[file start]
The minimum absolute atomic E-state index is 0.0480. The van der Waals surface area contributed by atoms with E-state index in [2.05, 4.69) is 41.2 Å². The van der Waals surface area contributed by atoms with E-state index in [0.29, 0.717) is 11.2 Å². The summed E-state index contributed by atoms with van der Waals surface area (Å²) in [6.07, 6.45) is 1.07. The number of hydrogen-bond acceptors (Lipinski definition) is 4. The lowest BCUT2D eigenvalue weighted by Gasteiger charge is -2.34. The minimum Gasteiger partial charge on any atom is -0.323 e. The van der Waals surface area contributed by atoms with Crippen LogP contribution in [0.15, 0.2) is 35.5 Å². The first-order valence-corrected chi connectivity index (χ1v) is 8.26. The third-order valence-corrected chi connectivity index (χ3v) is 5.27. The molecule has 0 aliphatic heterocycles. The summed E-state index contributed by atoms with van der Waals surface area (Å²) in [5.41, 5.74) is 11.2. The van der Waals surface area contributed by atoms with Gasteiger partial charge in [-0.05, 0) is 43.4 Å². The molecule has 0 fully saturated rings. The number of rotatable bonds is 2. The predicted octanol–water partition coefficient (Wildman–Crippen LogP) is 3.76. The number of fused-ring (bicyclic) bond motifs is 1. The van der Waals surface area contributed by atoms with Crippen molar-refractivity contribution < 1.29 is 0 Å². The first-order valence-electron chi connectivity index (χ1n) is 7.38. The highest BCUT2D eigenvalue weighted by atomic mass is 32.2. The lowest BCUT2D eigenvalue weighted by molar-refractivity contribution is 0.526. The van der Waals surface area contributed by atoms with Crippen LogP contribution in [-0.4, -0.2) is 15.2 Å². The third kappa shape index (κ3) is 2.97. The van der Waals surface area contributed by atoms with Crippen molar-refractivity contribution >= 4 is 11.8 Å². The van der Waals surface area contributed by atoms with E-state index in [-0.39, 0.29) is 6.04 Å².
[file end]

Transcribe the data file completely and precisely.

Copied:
The minimum absolute atomic E-state index is 0.0480. The van der Waals surface area contributed by atoms with E-state index in [2.05, 4.69) is 41.2 Å². The van der Waals surface area contributed by atoms with E-state index in [0.29, 0.717) is 11.2 Å². The summed E-state index contributed by atoms with van der Waals surface area (Å²) in [6.07, 6.45) is 1.07. The number of hydrogen-bond acceptors (Lipinski definition) is 4. The lowest BCUT2D eigenvalue weighted by Gasteiger charge is -2.34. The minimum Gasteiger partial charge on any atom is -0.323 e. The van der Waals surface area contributed by atoms with Crippen LogP contribution in [0.15, 0.2) is 35.5 Å². The first-order valence-corrected chi connectivity index (χ1v) is 8.26. The third-order valence-corrected chi connectivity index (χ3v) is 5.27. The molecule has 0 aliphatic heterocycles. The summed E-state index contributed by atoms with van der Waals surface area (Å²) in [5.41, 5.74) is 11.2. The van der Waals surface area contributed by atoms with Gasteiger partial charge in [-0.05, 0) is 43.4 Å². The molecule has 0 fully saturated rings. The number of rotatable bonds is 2. The predicted octanol–water partition coefficient (Wildman–Crippen LogP) is 3.76. The number of fused-ring (bicyclic) bond motifs is 1. The van der Waals surface area contributed by atoms with Crippen molar-refractivity contribution < 1.29 is 0 Å². The first-order valence-electron chi connectivity index (χ1n) is 7.38. The highest BCUT2D eigenvalue weighted by atomic mass is 32.2. The lowest BCUT2D eigenvalue weighted by molar-refractivity contribution is 0.526. The van der Waals surface area contributed by atoms with Crippen LogP contribution in [-0.4, -0.2) is 15.2 Å². The third kappa shape index (κ3) is 2.97. The van der Waals surface area contributed by atoms with Crippen molar-refractivity contribution >= 4 is 11.8 Å². The van der Waals surface area contributed by atoms with E-state index in [-0.39, 0.29) is 6.04 Å².